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The blood, beauty and magic of Mirage: Arcane Warfare

Now you can blast an arm off with steel-encased fireballs

The next game from the makers of Chivalry: Medieval Warfare is a surprisingly colorful, almost painterly game. And it's not just spouts of blood that provide the color this time around. Mirage: Arcane Warfare is a medieval and magic game with an Arabian and Persian inspiration stylized with bold contrasting colors.

The opposing teams wear orange or purple, the landscape is also awash in tinges of those colors, and the cities are vibrant too. Characters, setting, everything also has a touch of an outline, giving the entire game a bit of a drawn look.

And, yes, there is also plenty of blood.

"We wanted to create a peaceful, calm setting, so we have these pristine areas that are then overshadowed with violence," said Steve Piggott, founder of Torn Banner Studios and game designer of Mirage.

"We want you to paint these beautiful landscapes with blood and gore," added Alex Hayter, senior brand manager for the studio.

The inspiration for this spiritual successor to Chivalry was the idea of extending the precise, back-and-forth hand-to-hand combat of that original game to ranged combat.

"Magic seemed to be the best way to approach that," Piggott said.

In the original Chivalry, which started out as a Half-Life 2 mod before being recreated and improved using Unreal Engine 3, players warred against one another in a medieval setting using swords, polearms, battleaxes and other weapons of the era. What helped to set the game apart was the precise controls needed to succeed in the game … and the ultra-violence that often ended a clash with lopped off limbs and geysers of blood.


Mirage, created with Unreal Engine 4 for Windows PC, will feature the same level of violence, but this time it won't just be the result of melee combat. All six classes in the game use both magic and weapons in battles.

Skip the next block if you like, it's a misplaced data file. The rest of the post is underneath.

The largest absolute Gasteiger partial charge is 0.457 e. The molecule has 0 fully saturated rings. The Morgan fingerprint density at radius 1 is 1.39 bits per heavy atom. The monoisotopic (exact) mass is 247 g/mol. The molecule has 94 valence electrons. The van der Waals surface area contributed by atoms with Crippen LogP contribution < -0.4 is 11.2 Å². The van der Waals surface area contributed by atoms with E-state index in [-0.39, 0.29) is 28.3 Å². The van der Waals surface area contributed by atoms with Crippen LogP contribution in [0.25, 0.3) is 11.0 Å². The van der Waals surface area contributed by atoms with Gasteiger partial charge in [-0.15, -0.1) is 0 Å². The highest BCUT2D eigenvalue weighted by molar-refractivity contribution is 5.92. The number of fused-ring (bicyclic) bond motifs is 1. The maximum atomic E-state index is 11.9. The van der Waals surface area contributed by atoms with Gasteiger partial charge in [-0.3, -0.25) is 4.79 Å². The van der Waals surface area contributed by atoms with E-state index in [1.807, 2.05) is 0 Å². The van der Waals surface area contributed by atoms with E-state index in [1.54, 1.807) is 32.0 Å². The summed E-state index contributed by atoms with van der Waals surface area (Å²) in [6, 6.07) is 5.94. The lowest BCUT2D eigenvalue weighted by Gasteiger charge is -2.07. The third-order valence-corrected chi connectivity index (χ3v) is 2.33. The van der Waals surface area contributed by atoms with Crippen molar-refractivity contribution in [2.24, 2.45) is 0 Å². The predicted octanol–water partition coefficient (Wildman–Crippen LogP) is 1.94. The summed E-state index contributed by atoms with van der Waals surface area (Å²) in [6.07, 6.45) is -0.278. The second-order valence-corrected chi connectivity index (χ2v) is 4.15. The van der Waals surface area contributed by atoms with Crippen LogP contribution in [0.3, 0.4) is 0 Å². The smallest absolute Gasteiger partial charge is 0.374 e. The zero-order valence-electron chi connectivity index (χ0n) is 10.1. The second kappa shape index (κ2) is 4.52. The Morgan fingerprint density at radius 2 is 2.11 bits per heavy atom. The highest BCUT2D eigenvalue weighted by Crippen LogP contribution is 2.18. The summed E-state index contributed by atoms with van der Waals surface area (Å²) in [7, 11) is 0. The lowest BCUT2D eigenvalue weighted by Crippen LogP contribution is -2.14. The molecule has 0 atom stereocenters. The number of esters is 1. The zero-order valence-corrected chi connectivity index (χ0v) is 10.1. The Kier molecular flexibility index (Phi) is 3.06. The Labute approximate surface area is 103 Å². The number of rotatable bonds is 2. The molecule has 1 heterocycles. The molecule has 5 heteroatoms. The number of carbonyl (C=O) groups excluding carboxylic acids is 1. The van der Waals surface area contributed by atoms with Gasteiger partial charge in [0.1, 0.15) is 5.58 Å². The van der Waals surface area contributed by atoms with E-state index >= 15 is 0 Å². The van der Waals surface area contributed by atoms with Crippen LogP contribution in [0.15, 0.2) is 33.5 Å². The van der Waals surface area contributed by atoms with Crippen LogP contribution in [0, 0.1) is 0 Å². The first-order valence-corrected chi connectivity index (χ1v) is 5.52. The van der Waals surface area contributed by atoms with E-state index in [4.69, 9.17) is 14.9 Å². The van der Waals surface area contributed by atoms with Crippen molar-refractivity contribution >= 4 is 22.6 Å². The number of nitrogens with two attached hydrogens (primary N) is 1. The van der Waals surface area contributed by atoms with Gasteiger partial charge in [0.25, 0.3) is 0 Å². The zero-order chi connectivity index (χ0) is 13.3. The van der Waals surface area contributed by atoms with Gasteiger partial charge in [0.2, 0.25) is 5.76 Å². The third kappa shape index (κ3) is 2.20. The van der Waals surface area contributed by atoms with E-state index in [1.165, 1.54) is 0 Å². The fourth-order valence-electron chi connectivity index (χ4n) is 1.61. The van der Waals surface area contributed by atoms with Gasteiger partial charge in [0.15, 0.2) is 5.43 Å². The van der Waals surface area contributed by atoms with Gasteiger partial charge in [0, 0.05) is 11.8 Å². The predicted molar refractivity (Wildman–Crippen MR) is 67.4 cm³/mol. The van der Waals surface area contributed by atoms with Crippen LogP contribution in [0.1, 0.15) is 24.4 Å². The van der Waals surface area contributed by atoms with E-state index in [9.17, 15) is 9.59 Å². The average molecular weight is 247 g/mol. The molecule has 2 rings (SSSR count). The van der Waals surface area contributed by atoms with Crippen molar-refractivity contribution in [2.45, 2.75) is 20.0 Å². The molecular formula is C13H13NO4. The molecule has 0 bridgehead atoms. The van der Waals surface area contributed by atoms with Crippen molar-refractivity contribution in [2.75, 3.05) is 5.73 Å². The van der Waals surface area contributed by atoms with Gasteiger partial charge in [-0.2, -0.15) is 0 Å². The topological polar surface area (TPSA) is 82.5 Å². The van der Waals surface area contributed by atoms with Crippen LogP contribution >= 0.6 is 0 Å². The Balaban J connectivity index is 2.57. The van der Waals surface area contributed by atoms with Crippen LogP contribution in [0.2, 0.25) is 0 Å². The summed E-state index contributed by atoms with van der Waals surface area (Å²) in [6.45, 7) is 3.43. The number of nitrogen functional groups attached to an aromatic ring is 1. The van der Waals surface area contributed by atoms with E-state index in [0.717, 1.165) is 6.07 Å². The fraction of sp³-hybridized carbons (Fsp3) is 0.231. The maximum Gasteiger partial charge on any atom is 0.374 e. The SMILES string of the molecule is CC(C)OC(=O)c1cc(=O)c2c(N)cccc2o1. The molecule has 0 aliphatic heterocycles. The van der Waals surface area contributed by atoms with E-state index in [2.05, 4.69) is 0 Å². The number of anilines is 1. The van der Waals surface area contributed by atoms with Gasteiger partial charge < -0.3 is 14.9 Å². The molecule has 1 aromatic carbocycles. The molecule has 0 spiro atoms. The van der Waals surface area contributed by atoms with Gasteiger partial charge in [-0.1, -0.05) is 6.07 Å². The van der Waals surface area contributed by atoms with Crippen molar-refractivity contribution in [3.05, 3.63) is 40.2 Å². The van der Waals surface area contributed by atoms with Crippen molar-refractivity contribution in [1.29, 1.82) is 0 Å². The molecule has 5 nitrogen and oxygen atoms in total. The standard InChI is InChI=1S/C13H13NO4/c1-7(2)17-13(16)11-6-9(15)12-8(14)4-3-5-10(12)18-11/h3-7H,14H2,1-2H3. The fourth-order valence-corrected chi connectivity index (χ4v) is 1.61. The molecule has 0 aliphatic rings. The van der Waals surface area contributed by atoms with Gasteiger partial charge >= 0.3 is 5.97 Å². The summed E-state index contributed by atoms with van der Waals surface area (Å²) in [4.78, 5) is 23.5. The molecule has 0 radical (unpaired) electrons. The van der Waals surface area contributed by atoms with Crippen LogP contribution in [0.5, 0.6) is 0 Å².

Each of the classes has its own style, spells and weapons. The team didn't show off everything available to each class, but this is what we learned so far:

  • Alchemancer: Has no melee and can't block, but has more powerful spells like the ability to summon a bird attack or cast a big blast.
  • Vypress: An assassin that can deliver devastating backstabs and can phase through attacks or turn invisible.
  • Taurant: A melee-centric class that can dominate in close combat with a grand mace. He can also create a controllable bounder that can flatten enemies.
  • Tinker: Defensive trap class that can lay magic mines.
  • Vigilist: A support class that can throw a shield spell and launch a ground slam. Also the only class with a shield.
  • Entropist: A balanced class with a magic carpet and a mix of offensive and defensive spells.


Magic is designed to have weight to it in the game. Fireballs, for instance, come wrapped in straps of steel.

"That kind of shows they are harnessing the magic," Piggott said. "It doesn't feel like pixie dust magic, it has real weight and force. So we added a cage around the fire, for instance."

All of the spells seem to take have some sort of wind-up. This gives opposing players a chance to block or stop those spells, it also adds to the back-and-forth nature of the game.

For instance, the heal spell creates a fixed area for healing, but takes three to five seconds to activate. If friendly players aren't within the area when the spell activates, they're not healed.

This, Piggott said, turns every heal spell into a skirmish between the teams as they fight to retain control of the spot or force the other team away from it.

The gameplay currently relies on six-versus-six matches with teams trying to achieve different objectives or prevent them from being achieved.


In one map, players had to capture an area which then unlocked a door, expanding the map. Once in the new area, players had to escort an object to the other team's tower.

While the game is multiplayer only, that doesn't mean it's completely devoid of plot.

There is a light story being told between matches and a backstory exists as well.

The orange team are known as the Azar Cabal and the purple team is the Bashrani Emirate.

The Cabal are outcast rebels who have scarred themselves with runes used to capture magic, while the Emirate is the standing empire made up of people with runes tattooed on their skin.

The six classes can all be customized with clothing, tattoos and scarring, Hayter said.

The game's maps will each have its own mode, though no word yet on the total map count when the game launches later this year.

While I didn't have a chance to play the game at GDC, the team said that it will be playable at PAX East.

Until then, they continue their work building in hooks to keep players playing.

"That's what we're doing with the game design, playing with their egos," Hayter said. "Giving them big kills and then taking it away from them. Everyone feels powerful and vulnerable at the same time."


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